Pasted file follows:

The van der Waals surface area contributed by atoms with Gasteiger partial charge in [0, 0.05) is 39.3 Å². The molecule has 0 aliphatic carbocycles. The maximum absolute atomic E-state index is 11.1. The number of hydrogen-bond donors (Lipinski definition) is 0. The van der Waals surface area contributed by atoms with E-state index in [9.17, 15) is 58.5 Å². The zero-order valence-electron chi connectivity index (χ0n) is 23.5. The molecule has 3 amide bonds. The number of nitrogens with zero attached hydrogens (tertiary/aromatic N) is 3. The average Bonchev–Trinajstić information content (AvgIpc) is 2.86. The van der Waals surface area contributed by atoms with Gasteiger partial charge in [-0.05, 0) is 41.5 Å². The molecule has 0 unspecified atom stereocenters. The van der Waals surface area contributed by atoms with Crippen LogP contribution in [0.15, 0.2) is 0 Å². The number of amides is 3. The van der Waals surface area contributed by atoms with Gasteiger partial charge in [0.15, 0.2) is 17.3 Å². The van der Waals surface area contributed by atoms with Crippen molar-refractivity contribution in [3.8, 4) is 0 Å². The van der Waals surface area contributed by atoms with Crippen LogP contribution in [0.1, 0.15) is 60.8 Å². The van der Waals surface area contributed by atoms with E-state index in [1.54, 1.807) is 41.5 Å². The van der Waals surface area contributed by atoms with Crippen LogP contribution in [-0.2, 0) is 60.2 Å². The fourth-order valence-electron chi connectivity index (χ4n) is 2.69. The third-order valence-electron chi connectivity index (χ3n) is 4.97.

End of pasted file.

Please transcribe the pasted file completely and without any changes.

The van der Waals surface area contributed by atoms with Gasteiger partial charge in [0, 0.05) is 39.3 Å². The molecule has 0 aliphatic carbocycles. The maximum absolute atomic E-state index is 11.1. The number of hydrogen-bond donors (Lipinski definition) is 0. The van der Waals surface area contributed by atoms with E-state index in [9.17, 15) is 58.5 Å². The zero-order valence-electron chi connectivity index (χ0n) is 23.5. The molecule has 3 amide bonds. The number of nitrogens with zero attached hydrogens (tertiary/aromatic N) is 3. The average Bonchev–Trinajstić information content (AvgIpc) is 2.86. The van der Waals surface area contributed by atoms with Gasteiger partial charge in [-0.05, 0) is 41.5 Å². The molecule has 0 unspecified atom stereocenters. The van der Waals surface area contributed by atoms with Crippen LogP contribution in [0.15, 0.2) is 0 Å². The number of amides is 3. The van der Waals surface area contributed by atoms with Gasteiger partial charge in [0.15, 0.2) is 17.3 Å². The van der Waals surface area contributed by atoms with Crippen molar-refractivity contribution in [3.8, 4) is 0 Å². The van der Waals surface area contributed by atoms with Crippen LogP contribution in [0.1, 0.15) is 60.8 Å². The van der Waals surface area contributed by atoms with E-state index in [1.54, 1.807) is 41.5 Å². The van der Waals surface area contributed by atoms with Crippen LogP contribution in [-0.2, 0) is 60.2 Å². The fourth-order valence-electron chi connectivity index (χ4n) is 2.69. The third-order valence-electron chi connectivity index (χ3n) is 4.97.